1 Simple Damage Control Aboard By Marc A. Barredo Damage control aboard ship involves any prudent action that will; prevent or reduce expected damage to the ship, stabilize the situation caused by the damage, reduce or negate the effects of damage to the ship after is has occurred. The main purpose of damage control is to keep the ship afloat and to return to port for reparation with the minimal loss of property or life. The necessity for the practice of damage control aboard ship is not limited to just plugging and patching holes in the hull plating; an accident aboard ship demands an aggressive systematic response by the professional mariners aboard. DAMAGE CONTROL The damage control organization aboard ship must be able to meet the following objectives: Clearly defined damage control strategies 1. Line of action before the damage occurs 2. Reduce the effects of damage after it has occurred 3. Emergency repairs to damage caused by accident 4. Restoration of services to ship after damage has occurred Validated damage control tactics 1. Trained personnel 2. Available equipment 3. Available materials 4. Desired results The crew s ability to respond to damage caused by accident or intention will depend on the practical knowledge and skills of the damage control organization aboard ship. It is very important that all mariners understand their duties and responsibilities as part of the damage control organization aboard and that damage control must be aggressive and systematic to be effective.
2 Damage control involves all aspects of damage that a ship may encounter by accident, or by plan, in port or underway, such as: 1. Fire & Explosion 2. Collision 3. Flooding 4. Grounding 5. Hostile action directed at the ship Mariners must be knowledgeable about all aspect of the ship on which they work and not just with their berthing space, mess deck, workstation, and the location of the disbursing office. When the emergency signal is sounded aboard, all crewmembers will be called upon to perform in areas outside their normal workstation. This will be determined by which zone aboard the perceived damage has initially occurred and the location and the extent of the actual damage, and if the damage is spreading to other parts of the ship. The vital damage control systems aboard ship include: 1. Communications 2. Emergency power 3. Pumping system 4. Fire main 5. Drainage system Crewmembers, to be effective damage control personnel, assigned to the ship s emergency squad, must be able to find their way about the ship under adverse condition. This can be learned through specialized training, repetitive exercises, and unscheduled drills. Emergency Lockers When a ship is designed then built, emergency lockers are built into the ship at a specific location for numerous reasons. The number of lockers may be determined by the type and class of ship and the number of personnel assigned to the ship. A typical merchant ship may have one primary locker, labeled EMERGENCY SQUAD EQUIPMENT, that is well equipped and a secondary locker containing the bare necessities, but, still adequate for most emergencies aboard.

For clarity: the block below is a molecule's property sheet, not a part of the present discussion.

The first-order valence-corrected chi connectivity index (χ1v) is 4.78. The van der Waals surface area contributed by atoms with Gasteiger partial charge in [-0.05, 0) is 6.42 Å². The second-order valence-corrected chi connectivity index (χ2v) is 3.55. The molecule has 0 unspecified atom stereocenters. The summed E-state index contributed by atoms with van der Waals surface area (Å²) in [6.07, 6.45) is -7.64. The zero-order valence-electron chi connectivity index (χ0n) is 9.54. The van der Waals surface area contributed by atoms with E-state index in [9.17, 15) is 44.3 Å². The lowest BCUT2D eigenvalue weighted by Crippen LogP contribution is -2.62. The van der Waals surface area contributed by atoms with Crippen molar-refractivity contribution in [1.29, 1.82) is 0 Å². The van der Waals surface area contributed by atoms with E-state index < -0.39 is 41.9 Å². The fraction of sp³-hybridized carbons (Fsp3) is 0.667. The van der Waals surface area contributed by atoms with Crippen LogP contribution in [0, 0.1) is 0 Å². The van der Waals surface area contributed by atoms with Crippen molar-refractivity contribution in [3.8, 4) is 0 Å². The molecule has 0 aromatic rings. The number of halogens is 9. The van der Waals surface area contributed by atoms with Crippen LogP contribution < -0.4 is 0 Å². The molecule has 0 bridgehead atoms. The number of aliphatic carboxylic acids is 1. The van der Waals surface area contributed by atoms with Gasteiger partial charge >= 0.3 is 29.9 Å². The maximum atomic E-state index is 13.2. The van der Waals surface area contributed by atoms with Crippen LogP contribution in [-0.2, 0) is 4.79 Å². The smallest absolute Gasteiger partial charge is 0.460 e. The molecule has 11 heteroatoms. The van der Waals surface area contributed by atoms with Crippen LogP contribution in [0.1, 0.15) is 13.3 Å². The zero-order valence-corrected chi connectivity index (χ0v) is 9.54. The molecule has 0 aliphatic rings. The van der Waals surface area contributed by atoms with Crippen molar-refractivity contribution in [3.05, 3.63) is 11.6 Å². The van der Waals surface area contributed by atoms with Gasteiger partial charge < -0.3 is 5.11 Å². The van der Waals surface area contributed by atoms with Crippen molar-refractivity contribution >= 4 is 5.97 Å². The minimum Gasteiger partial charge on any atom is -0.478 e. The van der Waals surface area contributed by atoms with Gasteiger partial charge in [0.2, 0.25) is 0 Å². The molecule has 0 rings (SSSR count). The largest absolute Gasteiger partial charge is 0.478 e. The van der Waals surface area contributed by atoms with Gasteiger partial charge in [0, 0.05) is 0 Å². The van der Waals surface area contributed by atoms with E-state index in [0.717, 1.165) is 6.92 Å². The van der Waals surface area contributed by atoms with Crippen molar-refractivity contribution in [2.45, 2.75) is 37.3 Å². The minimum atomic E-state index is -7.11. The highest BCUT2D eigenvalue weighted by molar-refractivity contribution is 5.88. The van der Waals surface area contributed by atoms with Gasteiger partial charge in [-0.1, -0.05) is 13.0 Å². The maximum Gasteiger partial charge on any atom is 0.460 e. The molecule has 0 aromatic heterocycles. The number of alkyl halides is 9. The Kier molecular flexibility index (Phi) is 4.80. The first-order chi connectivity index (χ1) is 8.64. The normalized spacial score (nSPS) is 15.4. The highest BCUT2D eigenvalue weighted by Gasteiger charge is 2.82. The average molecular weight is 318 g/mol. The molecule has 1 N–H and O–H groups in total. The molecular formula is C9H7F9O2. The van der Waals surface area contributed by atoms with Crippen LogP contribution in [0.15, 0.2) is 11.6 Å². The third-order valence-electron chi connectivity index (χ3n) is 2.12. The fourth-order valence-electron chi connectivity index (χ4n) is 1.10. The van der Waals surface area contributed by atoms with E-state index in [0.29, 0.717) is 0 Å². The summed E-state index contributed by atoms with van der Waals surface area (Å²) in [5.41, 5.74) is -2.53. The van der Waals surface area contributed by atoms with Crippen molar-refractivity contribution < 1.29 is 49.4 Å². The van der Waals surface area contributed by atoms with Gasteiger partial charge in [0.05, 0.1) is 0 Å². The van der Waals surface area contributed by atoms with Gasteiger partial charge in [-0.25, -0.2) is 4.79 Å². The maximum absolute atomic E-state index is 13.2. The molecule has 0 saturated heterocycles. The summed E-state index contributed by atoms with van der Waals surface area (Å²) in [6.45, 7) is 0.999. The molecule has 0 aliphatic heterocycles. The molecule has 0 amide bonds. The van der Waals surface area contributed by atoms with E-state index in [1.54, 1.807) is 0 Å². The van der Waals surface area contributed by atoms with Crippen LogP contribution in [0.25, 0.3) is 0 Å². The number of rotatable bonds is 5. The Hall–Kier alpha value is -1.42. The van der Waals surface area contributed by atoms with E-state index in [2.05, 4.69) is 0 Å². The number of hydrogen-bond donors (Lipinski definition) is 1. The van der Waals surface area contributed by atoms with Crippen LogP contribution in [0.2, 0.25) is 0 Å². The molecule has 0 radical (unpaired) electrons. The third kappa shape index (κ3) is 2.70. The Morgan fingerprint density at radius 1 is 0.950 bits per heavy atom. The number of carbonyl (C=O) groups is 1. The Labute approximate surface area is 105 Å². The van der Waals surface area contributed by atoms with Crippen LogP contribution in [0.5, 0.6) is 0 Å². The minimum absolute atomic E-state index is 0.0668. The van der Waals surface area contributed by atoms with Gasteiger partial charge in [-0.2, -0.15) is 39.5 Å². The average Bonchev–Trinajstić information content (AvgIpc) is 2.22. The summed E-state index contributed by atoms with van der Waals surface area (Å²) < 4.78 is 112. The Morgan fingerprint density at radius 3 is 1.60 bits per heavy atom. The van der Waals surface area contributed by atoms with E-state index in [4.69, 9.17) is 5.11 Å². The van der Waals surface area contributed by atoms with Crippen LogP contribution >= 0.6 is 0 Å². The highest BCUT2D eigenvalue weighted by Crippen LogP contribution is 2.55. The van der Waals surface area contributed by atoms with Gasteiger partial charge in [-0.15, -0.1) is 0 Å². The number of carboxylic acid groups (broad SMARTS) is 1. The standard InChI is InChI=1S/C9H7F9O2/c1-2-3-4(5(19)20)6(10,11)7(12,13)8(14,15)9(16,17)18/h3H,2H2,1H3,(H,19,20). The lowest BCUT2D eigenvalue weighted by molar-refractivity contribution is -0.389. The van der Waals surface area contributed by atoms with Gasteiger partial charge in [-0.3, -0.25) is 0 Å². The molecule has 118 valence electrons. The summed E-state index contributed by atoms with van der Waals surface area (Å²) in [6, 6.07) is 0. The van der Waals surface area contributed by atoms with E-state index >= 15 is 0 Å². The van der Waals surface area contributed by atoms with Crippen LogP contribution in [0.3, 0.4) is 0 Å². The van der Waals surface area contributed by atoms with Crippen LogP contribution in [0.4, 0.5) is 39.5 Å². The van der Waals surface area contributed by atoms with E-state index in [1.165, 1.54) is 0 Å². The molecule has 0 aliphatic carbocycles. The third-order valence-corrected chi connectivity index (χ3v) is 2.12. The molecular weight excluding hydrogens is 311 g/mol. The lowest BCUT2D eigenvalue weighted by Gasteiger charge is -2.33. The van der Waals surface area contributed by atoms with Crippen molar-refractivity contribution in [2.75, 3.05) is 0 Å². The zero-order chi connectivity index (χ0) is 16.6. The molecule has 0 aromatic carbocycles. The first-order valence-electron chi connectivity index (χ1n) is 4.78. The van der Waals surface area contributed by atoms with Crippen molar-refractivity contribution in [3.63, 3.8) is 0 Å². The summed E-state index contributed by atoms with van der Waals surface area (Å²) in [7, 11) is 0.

3 Each emergency locker is manned by members of the emergency squad comprised of various crewmembers that possess specific knowledge, skills, and training for any type of damage control work. Duties of Emergency Squad The emergency squad must have the ability to: 1. Accurately assess and report damage 2. Maintain emergency squad integrity 3. Maintain and restore ship s vital functions 4. Isolate, control and extinguish fire 5. Isolate and control flooding of the ship 6. Make emergency repairs to the ships structures and hull 7. Remove water and unnecessary weight from the ship 8. Maintain ship s seaworthiness 9. Administer first aid/cpr and move injured crew members Each emergency locker has a locker leader, usually the first assistant engineer. The second person in charge of an emergency squad is, usually the third officer, who is the squad leader at the scene, and the boatswain is designated the scene leader. Assessment and Reporting Damage Initially, an investigator, make a quick assessment of any apparent damage to the ship s hull, structures, and systems. The investigator must have a good working knowledge of the ship and be experienced in the principles of investigating damage, assessment of damage, and reporting damage. When in doubt, the investigator must report what is seen, heard, smelt and felt. Emergency Repairs Emergency repairs are repairs to the ship that are temporary in purpose, but, absolutely necessary to allow the ship to maintain seaworthiness to return to port for permanent repairs. Emergency repairs are made with materials specifically carried for such occasions or with material readily available and adaptable at the time of need to repair the damage. The primary objective is to keep the ship afloat by maintaining the ships watertight integrity and operational capabilities.